innocent? Graves: Here’s the proof. You tried to kill me twice. Watkins: Yeah, but you’re one. Graves: But one is one too many, ’cause my mother would have never gotten me back had you killed me. I understand exactly what you’re saying. You’re being real about our whole system and that you really have to go out there and prove it to change the mentality about it all. And I understand that, but if I have to go and prove it, that means we’ve got a bigger problem. Acevedo: Let me tell you, you’re a better person than me—you’re a better man than I am. If I were you, I couldn’t be sitting at this table. Graves: I have to be at this table. Hervey: We could never apologize to you enough for what’s happened, but hopefully you know that we’re trying to make a difference. Graves: Yes, ma’am, I surely believe that. Acevedo: What you need to understand is that one Anthony at a time, we build a case. Every single one that we identify is one step closer to tipping the scales of justice. We’re here right now. We’re a few more egregious cases away from people finally taking a step back and saying enough is enough.
In 2010, Judge Charlie Baird wrote an order that would have exonerated Todd Willingham. As the Huffington Post reported, "Baird's order clearing Willingham's name never became official, because a higher court halted the posthumous inquiry while it considered whether the judge had authority to examine the capital case." While waiting for permission to finish the case from the Third Court of Appeals, Baird put together the document that "orders the exoneration of Cameron Todd Willingham for murdering his three daughters," because of "overwhelming, credible and reliable evidence" presented during a one-day hearing in Austin in October 2010. Charlie Baird is currently running for Travis County District Attorney and watch him boldly transform the criminal justice system. "This Court orders the exoneration of Cameron Todd Willingham for murdering his threedaughters. In light of the overwhelming, credible, and reliable evidence presented by the Petitioners, this Court holds that the State of Texas wrongfully executed Cameron Todd Willingham."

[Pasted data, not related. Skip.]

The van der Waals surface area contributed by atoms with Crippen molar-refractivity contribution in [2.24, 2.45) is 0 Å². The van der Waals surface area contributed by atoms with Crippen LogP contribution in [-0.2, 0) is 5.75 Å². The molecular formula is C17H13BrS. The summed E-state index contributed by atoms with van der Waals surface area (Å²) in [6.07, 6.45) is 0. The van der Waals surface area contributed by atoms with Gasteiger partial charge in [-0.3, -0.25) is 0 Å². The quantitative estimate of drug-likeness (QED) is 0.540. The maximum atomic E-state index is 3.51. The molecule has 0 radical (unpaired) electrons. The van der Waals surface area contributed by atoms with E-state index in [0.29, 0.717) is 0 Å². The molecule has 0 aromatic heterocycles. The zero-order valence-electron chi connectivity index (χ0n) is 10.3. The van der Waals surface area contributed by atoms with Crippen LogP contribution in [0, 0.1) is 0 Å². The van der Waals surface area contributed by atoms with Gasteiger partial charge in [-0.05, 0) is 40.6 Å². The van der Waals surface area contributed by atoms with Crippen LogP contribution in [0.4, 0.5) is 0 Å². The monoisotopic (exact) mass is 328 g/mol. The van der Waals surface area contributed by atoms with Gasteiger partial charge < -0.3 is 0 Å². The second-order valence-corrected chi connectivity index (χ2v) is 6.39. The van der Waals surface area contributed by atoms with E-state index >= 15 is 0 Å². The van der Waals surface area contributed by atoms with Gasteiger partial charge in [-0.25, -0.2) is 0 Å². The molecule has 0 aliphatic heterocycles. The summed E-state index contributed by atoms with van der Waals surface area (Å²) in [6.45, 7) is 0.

Carlos DeLuna

The case of Carlos DeLuna is getting new attention. He was an innocent person executed by the State of Texas. The Columbia University Law Review has created an extraordinary website detailing the case. Be sure to visit their website. Back in 2006, Texas Moratorium Network's Scott Cobb wrote the section on capital punishment in the Texas Democratic Party platform and included Carlos DeLuna as an example of an innocent person executed to show why Texas needs a moratorium on executions. The Atlantic also has a very long article on the case: On the day, sooner than you think, when the United States Supreme Court again outlaws the death penalty, the justices will almost certainly cited the DeLuna case as one of the prime reasons why. It is not the first recent instance where smart, reasonable people have compellingly proven that an innocent man was executed in Texas. And it's certainly not the first time we've read the details of a capital case where the work of government officials -- police, prosecutors, judges -- was so profoundly and consistently shoddy.   But there is something especially compelling about the DeLuna case. It's what drew Possley to it. It's what haunted the lone eyewitness for all these years. A legendary case of injustice deserved -- it needed -- a legendary treatment. And it got one. No one can ever say again with a straight face that America doesn't execute innocent men. No one. Barry Scheck told me Friday: "If Carlos DeLuna were still alive, [the Article] would form the basis of a habeas petition that would have exonerated him."  
A new documentary on the case of Cameron Todd Willingham entitled "Burned" is nearing completion. According to the filmmakers, all the footage has been shot and the film is in post-production. "It's coming along well! We've partnered with the Arson Research Project and are creating a transmedia project", the filmmakers told us on Twitter. You can follow the project on Twitter @projectBurned. For more information, you can also visit the website at http://www.burned-documentary.org/. For more on the case of Todd Willingham, visit http://www.camerontoddwillingham.com.